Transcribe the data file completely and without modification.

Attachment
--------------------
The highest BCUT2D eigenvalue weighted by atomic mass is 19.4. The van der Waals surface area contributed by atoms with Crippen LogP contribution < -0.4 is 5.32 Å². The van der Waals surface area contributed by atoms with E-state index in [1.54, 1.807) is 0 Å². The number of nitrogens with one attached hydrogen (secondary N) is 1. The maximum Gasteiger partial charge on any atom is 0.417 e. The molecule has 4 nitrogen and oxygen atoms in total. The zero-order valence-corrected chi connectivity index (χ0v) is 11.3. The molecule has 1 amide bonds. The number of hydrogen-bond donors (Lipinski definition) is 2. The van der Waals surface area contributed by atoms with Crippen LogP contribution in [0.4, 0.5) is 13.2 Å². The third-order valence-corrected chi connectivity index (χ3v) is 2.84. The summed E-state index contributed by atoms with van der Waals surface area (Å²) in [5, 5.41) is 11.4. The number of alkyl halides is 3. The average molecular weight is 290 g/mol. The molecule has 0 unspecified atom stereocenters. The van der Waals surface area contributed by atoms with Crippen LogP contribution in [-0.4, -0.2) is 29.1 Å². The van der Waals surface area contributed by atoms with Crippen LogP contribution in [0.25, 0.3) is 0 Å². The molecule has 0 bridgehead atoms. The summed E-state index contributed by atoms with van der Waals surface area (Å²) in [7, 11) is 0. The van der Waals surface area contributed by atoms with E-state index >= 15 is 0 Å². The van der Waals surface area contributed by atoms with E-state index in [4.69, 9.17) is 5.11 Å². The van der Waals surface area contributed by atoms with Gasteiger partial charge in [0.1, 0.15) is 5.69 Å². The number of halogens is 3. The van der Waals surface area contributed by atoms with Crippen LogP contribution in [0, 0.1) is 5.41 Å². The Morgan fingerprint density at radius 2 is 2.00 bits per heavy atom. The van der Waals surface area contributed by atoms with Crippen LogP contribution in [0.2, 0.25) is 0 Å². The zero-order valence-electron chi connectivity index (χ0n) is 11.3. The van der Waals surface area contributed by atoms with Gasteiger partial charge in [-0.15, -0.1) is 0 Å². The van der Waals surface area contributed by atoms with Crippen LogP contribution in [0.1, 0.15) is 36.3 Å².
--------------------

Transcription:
The highest BCUT2D eigenvalue weighted by atomic mass is 19.4. The van der Waals surface area contributed by atoms with Crippen LogP contribution < -0.4 is 5.32 Å². The van der Waals surface area contributed by atoms with E-state index in [1.54, 1.807) is 0 Å². The number of nitrogens with one attached hydrogen (secondary N) is 1. The maximum Gasteiger partial charge on any atom is 0.417 e. The molecule has 4 nitrogen and oxygen atoms in total. The zero-order valence-corrected chi connectivity index (χ0v) is 11.3. The molecule has 1 amide bonds. The number of hydrogen-bond donors (Lipinski definition) is 2. The van der Waals surface area contributed by atoms with Crippen LogP contribution in [0.4, 0.5) is 13.2 Å². The third-order valence-corrected chi connectivity index (χ3v) is 2.84. The summed E-state index contributed by atoms with van der Waals surface area (Å²) in [5, 5.41) is 11.4. The number of alkyl halides is 3. The average molecular weight is 290 g/mol. The molecule has 0 unspecified atom stereocenters. The van der Waals surface area contributed by atoms with Crippen LogP contribution in [-0.4, -0.2) is 29.1 Å². The van der Waals surface area contributed by atoms with Crippen LogP contribution in [0.25, 0.3) is 0 Å². The molecule has 0 bridgehead atoms. The summed E-state index contributed by atoms with van der Waals surface area (Å²) in [7, 11) is 0. The van der Waals surface area contributed by atoms with E-state index >= 15 is 0 Å². The van der Waals surface area contributed by atoms with E-state index in [4.69, 9.17) is 5.11 Å². The van der Waals surface area contributed by atoms with Gasteiger partial charge in [0.1, 0.15) is 5.69 Å². The number of halogens is 3. The van der Waals surface area contributed by atoms with Crippen LogP contribution in [0, 0.1) is 5.41 Å². The Morgan fingerprint density at radius 2 is 2.00 bits per heavy atom. The van der Waals surface area contributed by atoms with Crippen LogP contribution in [0.2, 0.25) is 0 Å². The zero-order valence-electron chi connectivity index (χ0n) is 11.3. The van der Waals surface area contributed by atoms with Gasteiger partial charge in [-0.15, -0.1) is 0 Å². The van der Waals surface area contributed by atoms with Crippen LogP contribution in [0.1, 0.15) is 36.3 Å².